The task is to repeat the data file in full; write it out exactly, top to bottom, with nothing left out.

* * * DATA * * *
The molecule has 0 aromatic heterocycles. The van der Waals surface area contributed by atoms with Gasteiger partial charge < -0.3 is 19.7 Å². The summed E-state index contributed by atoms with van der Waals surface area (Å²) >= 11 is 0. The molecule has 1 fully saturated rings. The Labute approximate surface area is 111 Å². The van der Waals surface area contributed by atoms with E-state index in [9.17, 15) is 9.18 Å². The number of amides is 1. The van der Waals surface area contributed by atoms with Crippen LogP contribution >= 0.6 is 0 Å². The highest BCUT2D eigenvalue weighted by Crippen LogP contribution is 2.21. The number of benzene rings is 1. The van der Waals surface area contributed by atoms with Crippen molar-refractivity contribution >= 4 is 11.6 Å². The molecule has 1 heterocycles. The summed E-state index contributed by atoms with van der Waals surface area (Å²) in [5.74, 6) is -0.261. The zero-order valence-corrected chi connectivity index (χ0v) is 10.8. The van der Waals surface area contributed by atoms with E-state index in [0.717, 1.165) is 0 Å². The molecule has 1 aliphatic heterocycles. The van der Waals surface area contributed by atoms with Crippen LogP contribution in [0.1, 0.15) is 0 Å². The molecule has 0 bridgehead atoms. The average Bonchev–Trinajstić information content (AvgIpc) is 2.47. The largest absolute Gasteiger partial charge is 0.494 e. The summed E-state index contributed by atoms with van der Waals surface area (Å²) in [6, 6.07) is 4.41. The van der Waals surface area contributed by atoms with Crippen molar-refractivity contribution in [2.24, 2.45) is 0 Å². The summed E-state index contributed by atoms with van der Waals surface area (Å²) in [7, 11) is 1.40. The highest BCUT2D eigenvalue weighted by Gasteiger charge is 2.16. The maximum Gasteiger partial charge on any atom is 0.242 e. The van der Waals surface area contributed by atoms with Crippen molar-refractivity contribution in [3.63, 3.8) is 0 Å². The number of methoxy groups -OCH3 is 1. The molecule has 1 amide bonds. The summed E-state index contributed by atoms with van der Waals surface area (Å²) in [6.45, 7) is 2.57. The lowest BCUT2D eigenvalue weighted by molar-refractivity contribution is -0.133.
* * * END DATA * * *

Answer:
The molecule has 0 aromatic heterocycles. The van der Waals surface area contributed by atoms with Gasteiger partial charge < -0.3 is 19.7 Å². The summed E-state index contributed by atoms with van der Waals surface area (Å²) >= 11 is 0. The molecule has 1 fully saturated rings. The Labute approximate surface area is 111 Å². The van der Waals surface area contributed by atoms with E-state index in [9.17, 15) is 9.18 Å². The number of amides is 1. The van der Waals surface area contributed by atoms with Crippen LogP contribution >= 0.6 is 0 Å². The highest BCUT2D eigenvalue weighted by Crippen LogP contribution is 2.21. The number of benzene rings is 1. The van der Waals surface area contributed by atoms with Crippen molar-refractivity contribution >= 4 is 11.6 Å². The molecule has 1 heterocycles. The summed E-state index contributed by atoms with van der Waals surface area (Å²) in [5.74, 6) is -0.261. The zero-order valence-corrected chi connectivity index (χ0v) is 10.8. The van der Waals surface area contributed by atoms with E-state index in [0.717, 1.165) is 0 Å². The molecule has 1 aliphatic heterocycles. The van der Waals surface area contributed by atoms with Crippen LogP contribution in [0.1, 0.15) is 0 Å². The molecule has 0 bridgehead atoms. The average Bonchev–Trinajstić information content (AvgIpc) is 2.47. The largest absolute Gasteiger partial charge is 0.494 e. The summed E-state index contributed by atoms with van der Waals surface area (Å²) in [6, 6.07) is 4.41. The van der Waals surface area contributed by atoms with Crippen molar-refractivity contribution in [2.24, 2.45) is 0 Å². The summed E-state index contributed by atoms with van der Waals surface area (Å²) in [7, 11) is 1.40. The highest BCUT2D eigenvalue weighted by Gasteiger charge is 2.16. The maximum Gasteiger partial charge on any atom is 0.242 e. The van der Waals surface area contributed by atoms with Crippen molar-refractivity contribution in [3.63, 3.8) is 0 Å². The number of methoxy groups -OCH3 is 1. The molecule has 1 amide bonds. The summed E-state index contributed by atoms with van der Waals surface area (Å²) in [6.45, 7) is 2.57. The lowest BCUT2D eigenvalue weighted by molar-refractivity contribution is -0.133.